[ “Othello South” rendering by Ruffcorn Mott Hinthorne Stine ]

This widget rocks — the Seattle Times is all over the future of TOD (transit-oriented development) along the Martin Luther King light rail corridor.

“Over the past year private, for-profit developers have proposed more than 1,500 condo and apartment units within a 10-minute walk of a rail station.”

This is why light rail is worth the financial hit — it’s a catalyst for focussed development. It’s unfortunate, however, that none of the proposed buildings exceeds six stories — that’s all the current zoning allows. And the new buildings at Rainier Vista top out at only four stories. Not that we need to go nuts with skyscrapers, but it would make sense for the City to permit something like 10 or 12 stories in certain well chosen locations around the light rail stations. The higher the density, the more dividends on the light rail investment.

(Also note a few more apartments to add to my list, including 400 units in Harbor Properties’ St. Gobain project in Columbia City, and 730 units in Othello Partners’ two buildings at the Othello Station.)

7 Responses to “TOD on MLK”

  1. Adam

    Are any of the station area overlays in effect yet? I would hope that would increase the height or FAR allowed.

  2. Dan Staley

    Aurora, CO has different street standards, too, in its TOD zones. Context-sensitive design.

  3. Cow

    TransLink (in Vancouver) just announced that the next SkyTrain line–being built further out into the suburbs and connecting with one of the current lines–will be funded, in large part, by selling the land next to the line to developers.

    TOD works really well here; if you’re riding SkyTrain, you can see where stations are by watching for clusters of skyscrapers surrounded by single-family homes. (It’s evening out a bit more over time, but a lot of this is still fairly new.) I’m excited to see it coming to Seattle, and I too wish the height limits would be raised for this.

  4. michael

    again, no vision from the City. Hate to be a negative nanny, but the City’s inability to put all the necessary planning and design pieces together to ensure high quality, dense development has again been demonstrated in its station area planning.

  5. Cale

    Cow @ #3

    I most definitely prefer 6-story for neighborhoods outside of downtown. This more human scale style of building has worked for centuries in Europe and I think it works especially well in these predominantly residential neighborhoods. I’d rather see more 6 story buildings spread out over a larger area than just a few towers casting shadows and looming over everything.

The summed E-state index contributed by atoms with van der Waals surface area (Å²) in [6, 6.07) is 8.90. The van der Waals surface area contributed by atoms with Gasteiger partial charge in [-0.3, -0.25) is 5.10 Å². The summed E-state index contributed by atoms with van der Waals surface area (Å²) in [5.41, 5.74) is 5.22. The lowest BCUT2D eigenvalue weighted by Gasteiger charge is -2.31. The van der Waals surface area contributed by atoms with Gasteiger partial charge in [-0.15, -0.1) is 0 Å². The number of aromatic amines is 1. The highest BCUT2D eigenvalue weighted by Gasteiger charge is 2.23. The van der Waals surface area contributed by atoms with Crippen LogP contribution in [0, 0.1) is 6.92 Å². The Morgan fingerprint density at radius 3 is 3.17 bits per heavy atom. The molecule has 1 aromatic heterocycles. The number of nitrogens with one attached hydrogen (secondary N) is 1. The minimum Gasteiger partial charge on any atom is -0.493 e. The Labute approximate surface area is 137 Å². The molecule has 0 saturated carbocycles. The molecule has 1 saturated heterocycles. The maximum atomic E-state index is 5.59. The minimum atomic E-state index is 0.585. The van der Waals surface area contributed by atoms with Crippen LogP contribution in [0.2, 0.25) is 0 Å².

Downtowns on the other hand…

    Actually, there is one station in particular where I think height would be good,and that is the Mt. Baker station where a bunch of strip malls currently stand. The area is isolated enough from the single families to the east and west, and close enough to downtown that a much taller height would feel right there. Especially right around McCellan and Rainier.

  6. Paul Krugman Joins Team Density | hugeasscity

    […] Krugman’s description of the Berlin neighborhood consisting mainly of four and five story apartments further congeals a thought that’s been knocking around my head lately: that ultimately the sustainable urban form of the future will be midrise. In this spicy essay on localism, James Howard Kunstler quips that “skyscrapers are an endangered species,” basically because they are too energy intensive. Midrise (4 to 6 stories) is relatively cheap to build, doesn’t necessarily need elevators, has an agreeable urban form, and can achieve high density (if there are enough of them). Maybe I should shut up about upzoning for taller buildings… […]

  7. What Does TOD Look Like? | hugeasscity

    […] The critical factor: zoning. The maximum building height in the Columbia City station area is only 40 feet (four stories). From the zoning map (pdf), I’d guesstimate that at least half of the property in the station area is zoned lowrise or single family. This low-density zoning cripples the TOD opportunity. And the situation at the other four Southeast Seattle stations is similar, though 65 feet is allowed in some cases. […]

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